Later today, U.S. Secretary of Transportation Ray LaHood will be answering questions at the Consumers Union offices, where he’ll also be speaking on the topic of “Distracted Driving Shatters Lives: Helping Parents and Educators Reach Teens.” You can watch that event live on the Consumer Reports Facebook page (click the “Live” tab) at 11:00 a.m. ET. Meanwhile, Secretary LaHood accepted Consumerist’s request to answer a few reader-submitted questions.
While the new tarmac rules have decreased the number of extended waits for passengers on board cramped planes, critics point out an increase in the number of canceled flights and no real change in on-time arrivals. How do you respond to these criticisms?
The Department of Transportation’s new airline consumer rule has nearly eliminated the extended tarmac delays that had in some cases left travelers stranded aboard aircraft without access to food, water, or working lavatories for hours on end. While there were concerns that the rule would lead airlines to cancel more flights, our data show that this has not been the case.
Let’s look at the number of flights canceled after tarmac delays of more than two hours-which are the instances in which planes may have returned to the gate to comply with the tarmac delay rule. In May to December 2009, 251 flights were canceled after delays of two hours or more compared with 266 flights in 2010: a difference of 15 flights. That is not a significant increase, particularly given that there were approximately 9 million domestic passenger flights in the U.S. in 2009.
What is keeping the federal government from investing more in high-speed rail and rail freight? And what are the hurdles in getting more people out of their cars and onto high-speed trains?
President Obama has laid out a vision for giving 80% of American’s access to high-speed rail in the next 25 years. That means 80% of Americans will live within 30 miles of a rail line connecting to the national high-speed rail network. To put America on track towards that goal, the Obama Administration has proposed a six-year, $53 billion plan that will provide rail access to new communities; improve the reliability, speed and frequency of existing lines; and build new corridors where trains traveling at speeds of up to 250 mph will form the backbone of the national high-speed rail system. We’ve also executed agreements with a number of freight rail companies to upgrade some lines that will carry both freight and high-speed rail, and two-thirds of our $1.5 billion TIGER grant awards went to projects with freight-rail elements.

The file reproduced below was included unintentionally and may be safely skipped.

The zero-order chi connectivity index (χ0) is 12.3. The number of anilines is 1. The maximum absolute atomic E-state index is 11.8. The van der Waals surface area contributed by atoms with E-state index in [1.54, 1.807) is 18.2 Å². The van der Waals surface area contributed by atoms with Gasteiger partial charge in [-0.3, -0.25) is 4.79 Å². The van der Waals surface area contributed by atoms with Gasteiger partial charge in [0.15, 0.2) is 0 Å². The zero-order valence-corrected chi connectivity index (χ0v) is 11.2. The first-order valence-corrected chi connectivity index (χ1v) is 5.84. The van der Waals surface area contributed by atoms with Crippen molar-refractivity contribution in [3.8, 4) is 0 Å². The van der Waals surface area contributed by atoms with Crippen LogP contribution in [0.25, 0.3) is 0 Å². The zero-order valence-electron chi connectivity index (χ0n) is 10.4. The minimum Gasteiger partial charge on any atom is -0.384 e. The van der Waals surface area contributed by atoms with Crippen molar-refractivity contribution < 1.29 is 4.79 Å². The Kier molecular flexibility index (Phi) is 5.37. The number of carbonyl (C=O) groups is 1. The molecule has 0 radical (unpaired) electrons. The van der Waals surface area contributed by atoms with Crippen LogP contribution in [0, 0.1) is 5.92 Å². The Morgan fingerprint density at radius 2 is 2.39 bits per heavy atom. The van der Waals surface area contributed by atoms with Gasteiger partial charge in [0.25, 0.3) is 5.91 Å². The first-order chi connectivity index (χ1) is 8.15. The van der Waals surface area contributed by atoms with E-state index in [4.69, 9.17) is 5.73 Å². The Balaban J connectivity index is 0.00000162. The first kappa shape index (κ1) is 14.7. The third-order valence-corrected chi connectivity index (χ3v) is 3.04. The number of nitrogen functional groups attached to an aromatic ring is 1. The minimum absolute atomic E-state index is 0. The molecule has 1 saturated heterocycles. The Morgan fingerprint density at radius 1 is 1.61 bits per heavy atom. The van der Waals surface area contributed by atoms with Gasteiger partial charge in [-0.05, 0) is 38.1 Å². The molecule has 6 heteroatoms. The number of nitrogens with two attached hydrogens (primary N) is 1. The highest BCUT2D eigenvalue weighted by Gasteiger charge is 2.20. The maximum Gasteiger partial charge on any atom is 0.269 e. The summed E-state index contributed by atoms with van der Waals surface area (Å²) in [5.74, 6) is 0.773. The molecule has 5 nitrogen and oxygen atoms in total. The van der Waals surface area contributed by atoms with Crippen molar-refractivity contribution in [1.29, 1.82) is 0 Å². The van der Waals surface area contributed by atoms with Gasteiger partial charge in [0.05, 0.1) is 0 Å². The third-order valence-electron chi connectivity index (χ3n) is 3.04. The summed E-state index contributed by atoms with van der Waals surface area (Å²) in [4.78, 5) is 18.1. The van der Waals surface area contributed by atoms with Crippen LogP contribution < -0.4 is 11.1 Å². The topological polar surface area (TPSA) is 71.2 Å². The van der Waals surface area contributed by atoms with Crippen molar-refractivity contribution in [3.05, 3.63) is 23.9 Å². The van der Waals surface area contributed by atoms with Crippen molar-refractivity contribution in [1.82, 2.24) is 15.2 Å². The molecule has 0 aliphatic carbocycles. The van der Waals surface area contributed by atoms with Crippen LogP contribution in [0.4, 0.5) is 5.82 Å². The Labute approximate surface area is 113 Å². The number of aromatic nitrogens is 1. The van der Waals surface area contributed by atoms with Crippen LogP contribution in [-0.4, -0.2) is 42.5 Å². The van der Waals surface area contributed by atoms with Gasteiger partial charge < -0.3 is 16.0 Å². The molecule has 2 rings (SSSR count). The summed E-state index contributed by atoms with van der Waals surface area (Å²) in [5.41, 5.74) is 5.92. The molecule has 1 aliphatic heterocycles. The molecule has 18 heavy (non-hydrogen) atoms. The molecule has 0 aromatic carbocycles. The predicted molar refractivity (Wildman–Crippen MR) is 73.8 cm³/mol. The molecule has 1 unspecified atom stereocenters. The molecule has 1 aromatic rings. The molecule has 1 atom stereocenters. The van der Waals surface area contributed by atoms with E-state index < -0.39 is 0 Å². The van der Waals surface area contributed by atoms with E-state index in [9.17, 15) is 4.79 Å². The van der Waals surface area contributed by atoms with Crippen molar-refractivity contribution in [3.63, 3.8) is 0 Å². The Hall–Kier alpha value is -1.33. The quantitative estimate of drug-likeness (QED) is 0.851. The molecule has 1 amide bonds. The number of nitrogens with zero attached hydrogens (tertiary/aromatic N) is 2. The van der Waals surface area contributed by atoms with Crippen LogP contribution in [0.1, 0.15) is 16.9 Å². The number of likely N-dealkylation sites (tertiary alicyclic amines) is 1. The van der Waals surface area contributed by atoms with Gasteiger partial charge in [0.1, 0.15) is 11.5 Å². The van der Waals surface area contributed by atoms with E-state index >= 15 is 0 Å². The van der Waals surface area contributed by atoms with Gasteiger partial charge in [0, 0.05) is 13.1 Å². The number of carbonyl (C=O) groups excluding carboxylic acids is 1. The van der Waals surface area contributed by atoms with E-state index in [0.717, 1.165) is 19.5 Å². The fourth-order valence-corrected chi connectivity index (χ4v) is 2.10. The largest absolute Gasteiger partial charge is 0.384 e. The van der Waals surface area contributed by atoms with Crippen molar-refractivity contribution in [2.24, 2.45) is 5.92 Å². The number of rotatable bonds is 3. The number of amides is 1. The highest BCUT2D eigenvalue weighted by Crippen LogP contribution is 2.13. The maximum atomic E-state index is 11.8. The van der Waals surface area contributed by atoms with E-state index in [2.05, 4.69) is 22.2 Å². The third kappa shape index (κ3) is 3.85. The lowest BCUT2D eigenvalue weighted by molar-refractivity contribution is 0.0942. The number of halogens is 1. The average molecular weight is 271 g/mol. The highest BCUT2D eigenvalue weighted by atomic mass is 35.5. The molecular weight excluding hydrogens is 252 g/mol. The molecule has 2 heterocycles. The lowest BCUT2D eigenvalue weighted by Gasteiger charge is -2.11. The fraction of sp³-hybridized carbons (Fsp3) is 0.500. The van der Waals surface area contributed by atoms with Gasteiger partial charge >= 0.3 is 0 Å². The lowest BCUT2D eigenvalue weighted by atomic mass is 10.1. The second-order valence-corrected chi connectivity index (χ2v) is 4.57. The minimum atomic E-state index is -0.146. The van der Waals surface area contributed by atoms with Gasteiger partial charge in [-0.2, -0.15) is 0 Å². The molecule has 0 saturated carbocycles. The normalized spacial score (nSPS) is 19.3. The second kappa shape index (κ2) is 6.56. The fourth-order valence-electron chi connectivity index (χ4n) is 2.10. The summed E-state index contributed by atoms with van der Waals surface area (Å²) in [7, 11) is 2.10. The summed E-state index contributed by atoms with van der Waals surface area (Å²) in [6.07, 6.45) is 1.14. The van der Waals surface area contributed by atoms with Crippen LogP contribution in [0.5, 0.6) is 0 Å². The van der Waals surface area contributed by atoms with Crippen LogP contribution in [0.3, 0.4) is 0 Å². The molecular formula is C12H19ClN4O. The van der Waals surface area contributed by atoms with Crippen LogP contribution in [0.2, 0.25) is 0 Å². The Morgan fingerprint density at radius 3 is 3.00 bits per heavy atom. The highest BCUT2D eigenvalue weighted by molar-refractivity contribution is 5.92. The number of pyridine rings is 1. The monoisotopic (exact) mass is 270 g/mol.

Does the recent Ford airbag recall — in which NHTSA had suggested that over 1 million vehicles be recalled, though Ford only ended up recalling around 150,000 — highlight the need for the agency to be empowered to demand recalls in certain situations?
I’ve said many times that I will take a back seat to no one when it comes to safety. We have made clear to auto makers that if they discover a safety defect, they need to report it to NHTSA and quickly conduct a safety recall. They know we take our responsibility for auto safety seriously and will pursue recalls if need be, and I think that’s part of the reason there was a record number of voluntary auto recalls in 2010.
Finally, NHTSA already has the power to order automakers to conduct recalls, but we have a process to go through before we can do that.
What are some specific tactics or projects is DOT working on to improve things for cyclists, pedestrians and communities?
We are working closely with HUD and EPA to coordinate investments in communities that give people more, and better, kinds of transportation options. I’m a cyclist myself, and we have supported a number of fantastic bike and pedestrian projects through the Department of Transportation’s livability initiative. I’m particularly looking forward to catching up with my bicyclist friends at this week’s National Bike Summit on Capitol Hill.
Some drivers argue that texting or checking e-mails on a smartphone is no more dangerous than fiddling with the radio or the climate control settings, or looking at a GPS map; and don’t get them started on things like in-vehicle TV screens. Given the amount of technology available in most new cars, where do we draw the line as to what
counts as “distracted”?
It only takes a second for an accident to take place. And anything that takes your eyes off the road and your attention away from driving safely is a distraction. The safest thing for drivers to do is put their cell phones and their electronic devices in their glove compartment to avoid temptation. Frankly, I don’t believe drivers should need to update their Facebook status or tweet while they are driving. We are conducting research into how cognitive distractions affect drivers and we will use those results to better inform our guidance to automakers and drivers.
Thanks to everyone who submitted questions. If you want to hear more from Secretary LaHood, watch the Consumers Union event live online on the CR Facebook page (click the “Live” tab) at 11:00 a.m. ET.